Even though Danielle (Towne) Oaks and Eli Moger missed each other by a year at URI, their church managed to bring them together. In 2008, REUNION Christian Church in Boston partnered with Pastor Luis Vargas in the Dominican Republic. Every year since, a team of volunteers has traveled to Santa Lucia, a city in the Dominican Republic about a 30-minute bumpy ride from Santiago, to work alongside Vargas in the community known as La Mosca (The Fly) because of the flies that thrive off the surrounding dump. Flies aren’t the only challenge facing the people in La Mosca—disease, addiction, crime, and malnutrition are pervasive. The volunteers provide La Mosca’s community with such resources as a medical clinic and construction work. It’s a relationship built on a foundation of continued support even after the volunteers return home. The group checks in with Vargas every few months for updates on La Mosca and to plan the next trip. Moger first visited La Mosca last year, and he’s eager to return. “The idea of service is deeply ingrained in our church community,” he says. Oaks has been a member of the church since the partnership began and visited La Mosca for the fifth time this summer. Though they didn’t know each other at URI, Oaks and Moger have a lot in common. Both were communication studies majors and leadership studies minors, and both were involved in Greek life and served as campus tour guides. “I think we can both attest to how important it is to be involved on campus and what a wide range of experiences our involvement gave us,” Oaks says. “Those experiences were integral to how we view our world now.” She and Moger both credit courses they took in communication studies, especially a multiculturalism class with Professor Lynne Derbyshire, with expanding their worldview and helping them overcome language and cultural differences to form lasting bonds with the Dominican community. To learn more, visit — Mary Bates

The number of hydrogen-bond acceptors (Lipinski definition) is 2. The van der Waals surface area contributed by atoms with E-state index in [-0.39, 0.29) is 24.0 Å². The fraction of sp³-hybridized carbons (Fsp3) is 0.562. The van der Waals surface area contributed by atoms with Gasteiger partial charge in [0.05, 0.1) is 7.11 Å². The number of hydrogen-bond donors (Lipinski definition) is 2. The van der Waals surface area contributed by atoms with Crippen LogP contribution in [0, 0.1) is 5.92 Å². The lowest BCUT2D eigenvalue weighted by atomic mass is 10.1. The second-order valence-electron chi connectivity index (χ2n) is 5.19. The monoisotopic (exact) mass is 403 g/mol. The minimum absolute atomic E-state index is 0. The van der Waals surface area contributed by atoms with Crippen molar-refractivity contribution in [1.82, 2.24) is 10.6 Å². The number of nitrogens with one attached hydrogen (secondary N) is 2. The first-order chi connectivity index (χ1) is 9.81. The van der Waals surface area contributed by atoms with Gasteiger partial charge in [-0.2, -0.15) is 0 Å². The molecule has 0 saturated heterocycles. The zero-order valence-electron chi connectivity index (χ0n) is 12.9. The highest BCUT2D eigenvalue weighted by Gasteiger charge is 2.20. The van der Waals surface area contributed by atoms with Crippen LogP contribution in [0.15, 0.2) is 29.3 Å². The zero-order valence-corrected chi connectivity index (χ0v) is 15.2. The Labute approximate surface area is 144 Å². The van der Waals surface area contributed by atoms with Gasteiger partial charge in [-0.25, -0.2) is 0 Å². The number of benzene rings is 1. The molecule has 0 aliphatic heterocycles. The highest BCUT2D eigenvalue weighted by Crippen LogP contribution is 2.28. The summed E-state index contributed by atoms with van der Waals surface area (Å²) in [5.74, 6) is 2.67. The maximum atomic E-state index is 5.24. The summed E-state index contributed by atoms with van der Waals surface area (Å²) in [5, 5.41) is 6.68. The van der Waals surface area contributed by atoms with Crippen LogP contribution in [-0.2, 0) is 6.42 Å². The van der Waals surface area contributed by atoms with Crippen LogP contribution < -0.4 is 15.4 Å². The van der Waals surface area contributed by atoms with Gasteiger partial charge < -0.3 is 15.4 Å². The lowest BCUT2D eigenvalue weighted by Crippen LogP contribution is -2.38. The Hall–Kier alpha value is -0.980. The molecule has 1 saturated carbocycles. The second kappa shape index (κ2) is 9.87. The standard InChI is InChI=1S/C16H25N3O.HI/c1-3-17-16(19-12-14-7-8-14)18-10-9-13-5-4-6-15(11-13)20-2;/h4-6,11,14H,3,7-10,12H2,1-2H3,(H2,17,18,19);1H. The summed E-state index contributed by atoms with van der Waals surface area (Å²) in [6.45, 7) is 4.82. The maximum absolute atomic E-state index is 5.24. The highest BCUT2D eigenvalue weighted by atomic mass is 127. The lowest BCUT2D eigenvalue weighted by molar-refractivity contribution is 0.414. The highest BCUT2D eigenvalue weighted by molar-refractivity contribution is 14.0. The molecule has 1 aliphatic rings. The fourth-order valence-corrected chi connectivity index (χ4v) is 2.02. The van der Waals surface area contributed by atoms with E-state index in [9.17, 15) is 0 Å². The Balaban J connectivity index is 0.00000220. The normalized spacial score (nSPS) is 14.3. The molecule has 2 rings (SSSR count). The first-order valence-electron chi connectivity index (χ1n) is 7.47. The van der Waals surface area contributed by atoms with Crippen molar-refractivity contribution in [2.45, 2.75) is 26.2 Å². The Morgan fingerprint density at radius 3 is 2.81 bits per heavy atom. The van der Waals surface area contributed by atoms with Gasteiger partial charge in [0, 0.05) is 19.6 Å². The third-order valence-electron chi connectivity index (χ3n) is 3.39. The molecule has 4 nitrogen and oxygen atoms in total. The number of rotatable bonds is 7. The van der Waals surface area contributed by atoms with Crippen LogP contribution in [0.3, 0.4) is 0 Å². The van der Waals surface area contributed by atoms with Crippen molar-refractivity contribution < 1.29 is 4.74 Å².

Job Interview Basics You’ve landed a great job interview. You’re excited— and nervous. Now what? The best way to diffuse any interview anxiety you may feel is to prepare. • Research information about the company. • S  tudy the job description to prepare talking points about your qualifications. • F  ind contacts who know the company well and reach out to them through LinkedIn, your URI alumni contacts, and RhodyNet’s career mentors. So far, so good. But there is another important, and often overlooked, part of the preparation process. Don’t fall into the trap of thinking the only reason for the interview is for the employer to learn about you. The interview also gives you the opportunity to learn what you need to know about the organization and position. An important step during interview preparation is to craft questions that will give you the information you need. Make this your interview. Asking questions that focus on the organization’s needs, how it defines success, and the employee traits it values will both inform you and allow the employer to see you as interested in making a solid job choice.

For more information about Career Services for URI alumni, please contact:

Karen Rubano Alumni Career Services 228 Roosevelt Hall 90 Lower College Road Kingston, RI 02881 p. 401.874.9404 f. 401.874.5525 e. w. Karen Rubano

Marie Geary Alumni Career Services 228 Roosevelt Hall 90 Lower College Road Kingston, RI 02881 p. 401.874.9404 f. 401.874.5525 e. w. Marie Geary


Here are some sample questions you might consider asking in an interview. • T  ake me through a day in this role. What activities can I expect to engage in daily? What are some curveballs I can expect to experience? • W  ill I interact across the organization with other functions? What will trigger the interaction? • What traits do you most value in an employee? • D  escribe your team. Who will be my key partners and what will they expect from me? • H  ow would you describe success for the new hire in this role in three months, six months, and one year from now? • W  hat are your top three expectations for this role? • What is your leadership style? • H  ow long have you worked here and what do you value most about this organization? For additional information on interview preparation, visit the Career Services website or contact Marie or Karen to talk about the interview process.